Eating Well on Eight Dollars a Week

Eating Well on Eight Dollars

Every Thursday, I walk the half-mile between my house and my village’s weekly souk for groceries and other household items. A souk is an open-air bazaar similar to a farmers market, and it’s essentially a one stop shop for most needs. Whether you want a chicken for lunch—which WILL have its throat slit in front of you—or a new couch (called a ponj) for your living room (called a salon), the souk is your best bet for a good deal—as long as you’re willing to haggle.

Eating Well on Eight Dollars a Week
My village’s souk

Even if you don’t talk a merchant down to the price you want, chances are you’re probably getting a great deal anyway—especially if you’re using U.S. dollars. The Moroccan Dirham (MAD) is about one-tenth of a U.S. Dollar (USD), so if you think you’re spending a lot on a 200 dirham rug, just divide by 10 and notice that you’re only spending about 20 USDs. Granted, I’m living on a volunteer stipend, so if I can talk that 200 dirham rug down to 150 dirhams, I absolutely will.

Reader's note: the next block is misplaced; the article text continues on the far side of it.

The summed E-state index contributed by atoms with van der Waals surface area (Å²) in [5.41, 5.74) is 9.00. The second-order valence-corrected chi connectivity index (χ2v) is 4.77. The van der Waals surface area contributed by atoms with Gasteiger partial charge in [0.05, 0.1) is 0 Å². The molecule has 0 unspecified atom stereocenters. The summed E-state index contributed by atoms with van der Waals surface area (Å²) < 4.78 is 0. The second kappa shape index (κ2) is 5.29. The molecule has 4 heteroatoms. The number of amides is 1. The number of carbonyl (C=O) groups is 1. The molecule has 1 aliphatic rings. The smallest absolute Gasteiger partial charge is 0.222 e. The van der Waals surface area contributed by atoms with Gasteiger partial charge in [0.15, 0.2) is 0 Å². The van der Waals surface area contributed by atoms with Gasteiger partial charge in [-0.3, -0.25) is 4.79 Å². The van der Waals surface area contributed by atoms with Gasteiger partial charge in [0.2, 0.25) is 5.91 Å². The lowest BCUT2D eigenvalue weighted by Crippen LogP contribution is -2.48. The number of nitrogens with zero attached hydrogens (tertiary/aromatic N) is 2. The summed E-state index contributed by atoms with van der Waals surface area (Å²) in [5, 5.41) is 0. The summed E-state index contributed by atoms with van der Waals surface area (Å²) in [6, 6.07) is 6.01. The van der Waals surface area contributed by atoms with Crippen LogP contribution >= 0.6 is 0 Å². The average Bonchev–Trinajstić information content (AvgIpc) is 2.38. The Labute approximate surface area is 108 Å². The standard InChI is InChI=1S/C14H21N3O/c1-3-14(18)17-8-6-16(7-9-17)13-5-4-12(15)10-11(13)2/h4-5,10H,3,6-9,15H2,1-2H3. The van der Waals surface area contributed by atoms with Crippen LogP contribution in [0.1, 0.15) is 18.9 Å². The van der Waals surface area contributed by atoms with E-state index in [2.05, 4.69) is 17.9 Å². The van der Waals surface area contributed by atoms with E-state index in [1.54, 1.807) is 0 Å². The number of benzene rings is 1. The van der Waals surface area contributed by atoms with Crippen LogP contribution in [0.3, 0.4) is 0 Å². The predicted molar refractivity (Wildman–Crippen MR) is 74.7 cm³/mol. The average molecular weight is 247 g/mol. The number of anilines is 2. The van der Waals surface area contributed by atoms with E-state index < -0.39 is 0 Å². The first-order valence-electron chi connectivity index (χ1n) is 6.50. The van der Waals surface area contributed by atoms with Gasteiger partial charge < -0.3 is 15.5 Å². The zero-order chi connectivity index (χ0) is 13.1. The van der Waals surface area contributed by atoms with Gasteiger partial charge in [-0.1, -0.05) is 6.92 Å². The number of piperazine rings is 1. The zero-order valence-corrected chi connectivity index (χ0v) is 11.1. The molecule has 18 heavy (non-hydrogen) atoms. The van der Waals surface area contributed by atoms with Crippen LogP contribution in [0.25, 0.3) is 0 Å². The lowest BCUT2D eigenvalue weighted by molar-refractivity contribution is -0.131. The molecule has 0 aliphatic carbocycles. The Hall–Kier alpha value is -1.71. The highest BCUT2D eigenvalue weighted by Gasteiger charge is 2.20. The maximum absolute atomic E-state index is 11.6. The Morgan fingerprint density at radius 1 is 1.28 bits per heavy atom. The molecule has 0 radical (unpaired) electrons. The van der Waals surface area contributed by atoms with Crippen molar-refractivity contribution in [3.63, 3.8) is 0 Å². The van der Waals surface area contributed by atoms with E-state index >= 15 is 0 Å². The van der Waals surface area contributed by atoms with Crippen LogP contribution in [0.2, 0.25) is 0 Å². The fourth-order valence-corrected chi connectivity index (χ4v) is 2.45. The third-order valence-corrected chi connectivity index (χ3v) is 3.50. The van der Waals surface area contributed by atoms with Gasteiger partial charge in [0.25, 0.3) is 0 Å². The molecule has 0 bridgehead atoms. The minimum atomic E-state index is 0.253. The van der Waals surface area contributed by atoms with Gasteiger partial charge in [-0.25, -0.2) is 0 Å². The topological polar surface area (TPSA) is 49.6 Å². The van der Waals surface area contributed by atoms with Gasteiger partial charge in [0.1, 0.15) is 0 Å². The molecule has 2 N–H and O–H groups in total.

A volunteer from a previous cohort once shared a piece of advice with me that really stuck: “Treat your dirhams like dollars,” he said. Meaning, if I spend 5 dirhams on a coffee, I have to think of myself as having spent 5 USDs, not 0.50 USDs. For those of you who regularly spend 10 USDs at Starbucks (That’s 100 dirhams, you maniacs!), I now perceive it as you spending 100 USDs. Normally, I spend between 80 and 100 MADs (about 8 and 10 USDs, respectively) at my souk, and I generally won’t buy much more throughout the week.

This week, I spent 80 MADs on groceries, or about 8 USDs:Eating Well on Eight Dollars a WeekEating Well on Eight Dollars a WeekEating Well on Eight Dollars a WeekEating Well on Eight Dollars a WeekEating Well on Eight Dollars a WeekEating Well on Eight Dollars a WeekEating Well on Eight Dollars a WeekEating Well on Eight Dollars a WeekEating Well on Eight Dollars a WeekEating Well on Eight Dollars a Week